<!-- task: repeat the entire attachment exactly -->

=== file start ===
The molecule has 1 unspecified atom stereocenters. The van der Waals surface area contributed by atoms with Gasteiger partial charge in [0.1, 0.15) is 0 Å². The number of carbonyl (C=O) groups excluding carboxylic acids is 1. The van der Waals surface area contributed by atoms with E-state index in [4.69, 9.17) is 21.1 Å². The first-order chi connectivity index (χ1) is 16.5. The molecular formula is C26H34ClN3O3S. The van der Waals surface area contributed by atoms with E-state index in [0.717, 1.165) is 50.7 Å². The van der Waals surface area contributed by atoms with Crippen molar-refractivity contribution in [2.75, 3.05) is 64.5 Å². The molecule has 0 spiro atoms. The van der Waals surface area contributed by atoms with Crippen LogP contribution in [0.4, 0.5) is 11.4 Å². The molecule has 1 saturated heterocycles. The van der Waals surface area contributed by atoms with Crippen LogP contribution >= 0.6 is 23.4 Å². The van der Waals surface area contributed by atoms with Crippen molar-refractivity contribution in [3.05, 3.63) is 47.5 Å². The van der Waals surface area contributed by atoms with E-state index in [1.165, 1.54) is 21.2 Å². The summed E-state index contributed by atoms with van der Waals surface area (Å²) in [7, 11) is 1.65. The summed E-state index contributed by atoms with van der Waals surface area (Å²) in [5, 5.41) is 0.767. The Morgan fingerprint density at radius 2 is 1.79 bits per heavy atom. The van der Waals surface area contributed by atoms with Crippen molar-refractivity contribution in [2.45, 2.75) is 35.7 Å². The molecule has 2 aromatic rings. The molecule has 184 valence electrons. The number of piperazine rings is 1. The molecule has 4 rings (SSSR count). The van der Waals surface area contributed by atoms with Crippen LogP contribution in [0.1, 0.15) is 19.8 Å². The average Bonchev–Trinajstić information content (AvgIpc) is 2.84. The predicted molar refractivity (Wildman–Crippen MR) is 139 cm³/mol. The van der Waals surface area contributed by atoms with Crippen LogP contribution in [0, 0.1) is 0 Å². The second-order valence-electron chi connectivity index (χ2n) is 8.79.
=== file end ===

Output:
The molecule has 1 unspecified atom stereocenters. The van der Waals surface area contributed by atoms with Gasteiger partial charge in [0.1, 0.15) is 0 Å². The number of carbonyl (C=O) groups excluding carboxylic acids is 1. The van der Waals surface area contributed by atoms with E-state index in [4.69, 9.17) is 21.1 Å². The first-order chi connectivity index (χ1) is 16.5. The molecular formula is C26H34ClN3O3S. The van der Waals surface area contributed by atoms with E-state index in [0.717, 1.165) is 50.7 Å². The van der Waals surface area contributed by atoms with Crippen molar-refractivity contribution in [2.75, 3.05) is 64.5 Å². The molecule has 0 spiro atoms. The van der Waals surface area contributed by atoms with Crippen LogP contribution in [0.4, 0.5) is 11.4 Å². The molecule has 1 saturated heterocycles. The van der Waals surface area contributed by atoms with Crippen LogP contribution >= 0.6 is 23.4 Å². The van der Waals surface area contributed by atoms with Crippen molar-refractivity contribution in [3.05, 3.63) is 47.5 Å². The van der Waals surface area contributed by atoms with E-state index in [1.165, 1.54) is 21.2 Å². The summed E-state index contributed by atoms with van der Waals surface area (Å²) in [7, 11) is 1.65. The summed E-state index contributed by atoms with van der Waals surface area (Å²) in [5, 5.41) is 0.767. The Morgan fingerprint density at radius 2 is 1.79 bits per heavy atom. The van der Waals surface area contributed by atoms with Crippen molar-refractivity contribution in [2.45, 2.75) is 35.7 Å². The molecule has 2 aromatic rings. The molecule has 184 valence electrons. The number of piperazine rings is 1. The molecule has 4 rings (SSSR count). The van der Waals surface area contributed by atoms with Crippen LogP contribution in [0.1, 0.15) is 19.8 Å². The average Bonchev–Trinajstić information content (AvgIpc) is 2.84. The predicted molar refractivity (Wildman–Crippen MR) is 139 cm³/mol. The van der Waals surface area contributed by atoms with Crippen LogP contribution in [0, 0.1) is 0 Å². The second-order valence-electron chi connectivity index (χ2n) is 8.79.